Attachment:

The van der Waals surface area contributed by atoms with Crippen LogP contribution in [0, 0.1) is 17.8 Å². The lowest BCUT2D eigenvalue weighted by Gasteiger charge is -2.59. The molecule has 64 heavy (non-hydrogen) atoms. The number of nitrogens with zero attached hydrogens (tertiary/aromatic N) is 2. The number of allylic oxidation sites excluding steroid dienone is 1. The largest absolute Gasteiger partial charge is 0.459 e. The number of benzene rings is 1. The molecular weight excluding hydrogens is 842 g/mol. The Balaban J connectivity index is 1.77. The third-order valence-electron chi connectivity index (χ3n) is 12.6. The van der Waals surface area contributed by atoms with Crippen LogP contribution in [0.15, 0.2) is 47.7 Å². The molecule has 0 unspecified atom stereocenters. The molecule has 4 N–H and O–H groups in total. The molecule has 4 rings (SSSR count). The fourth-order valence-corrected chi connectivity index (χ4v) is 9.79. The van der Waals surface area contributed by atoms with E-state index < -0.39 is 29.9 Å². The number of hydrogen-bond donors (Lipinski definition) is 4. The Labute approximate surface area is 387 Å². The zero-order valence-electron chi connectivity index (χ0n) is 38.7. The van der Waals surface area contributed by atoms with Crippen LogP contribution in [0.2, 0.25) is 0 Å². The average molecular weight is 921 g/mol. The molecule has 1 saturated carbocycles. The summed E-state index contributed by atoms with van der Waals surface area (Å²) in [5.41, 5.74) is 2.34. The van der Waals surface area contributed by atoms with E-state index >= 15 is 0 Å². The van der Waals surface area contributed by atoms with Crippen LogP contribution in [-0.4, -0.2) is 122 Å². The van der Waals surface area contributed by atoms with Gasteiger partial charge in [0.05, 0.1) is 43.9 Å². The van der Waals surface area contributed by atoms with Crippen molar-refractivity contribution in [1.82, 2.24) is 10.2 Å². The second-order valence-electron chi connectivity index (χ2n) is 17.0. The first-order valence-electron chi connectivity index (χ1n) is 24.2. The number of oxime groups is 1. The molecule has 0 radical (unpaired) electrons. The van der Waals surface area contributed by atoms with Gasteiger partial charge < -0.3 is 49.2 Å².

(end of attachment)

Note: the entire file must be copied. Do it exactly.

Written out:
The van der Waals surface area contributed by atoms with Crippen LogP contribution in [0, 0.1) is 17.8 Å². The lowest BCUT2D eigenvalue weighted by Gasteiger charge is -2.59. The molecule has 64 heavy (non-hydrogen) atoms. The number of nitrogens with zero attached hydrogens (tertiary/aromatic N) is 2. The number of allylic oxidation sites excluding steroid dienone is 1. The largest absolute Gasteiger partial charge is 0.459 e. The number of benzene rings is 1. The molecular weight excluding hydrogens is 842 g/mol. The Balaban J connectivity index is 1.77. The third-order valence-electron chi connectivity index (χ3n) is 12.6. The van der Waals surface area contributed by atoms with Crippen LogP contribution in [0.15, 0.2) is 47.7 Å². The molecule has 0 unspecified atom stereocenters. The molecule has 4 N–H and O–H groups in total. The molecule has 4 rings (SSSR count). The fourth-order valence-corrected chi connectivity index (χ4v) is 9.79. The van der Waals surface area contributed by atoms with E-state index < -0.39 is 29.9 Å². The number of hydrogen-bond donors (Lipinski definition) is 4. The Labute approximate surface area is 387 Å². The zero-order valence-electron chi connectivity index (χ0n) is 38.7. The van der Waals surface area contributed by atoms with Crippen LogP contribution in [0.2, 0.25) is 0 Å². The average molecular weight is 921 g/mol. The molecule has 1 saturated carbocycles. The summed E-state index contributed by atoms with van der Waals surface area (Å²) in [5.41, 5.74) is 2.34. The van der Waals surface area contributed by atoms with E-state index >= 15 is 0 Å². The van der Waals surface area contributed by atoms with Crippen LogP contribution in [-0.4, -0.2) is 122 Å². The van der Waals surface area contributed by atoms with Gasteiger partial charge in [0.05, 0.1) is 43.9 Å². The van der Waals surface area contributed by atoms with Crippen molar-refractivity contribution in [1.82, 2.24) is 10.2 Å². The second-order valence-electron chi connectivity index (χ2n) is 17.0. The first-order valence-electron chi connectivity index (χ1n) is 24.2. The number of oxime groups is 1. The molecule has 0 radical (unpaired) electrons. The van der Waals surface area contributed by atoms with Gasteiger partial charge < -0.3 is 49.2 Å².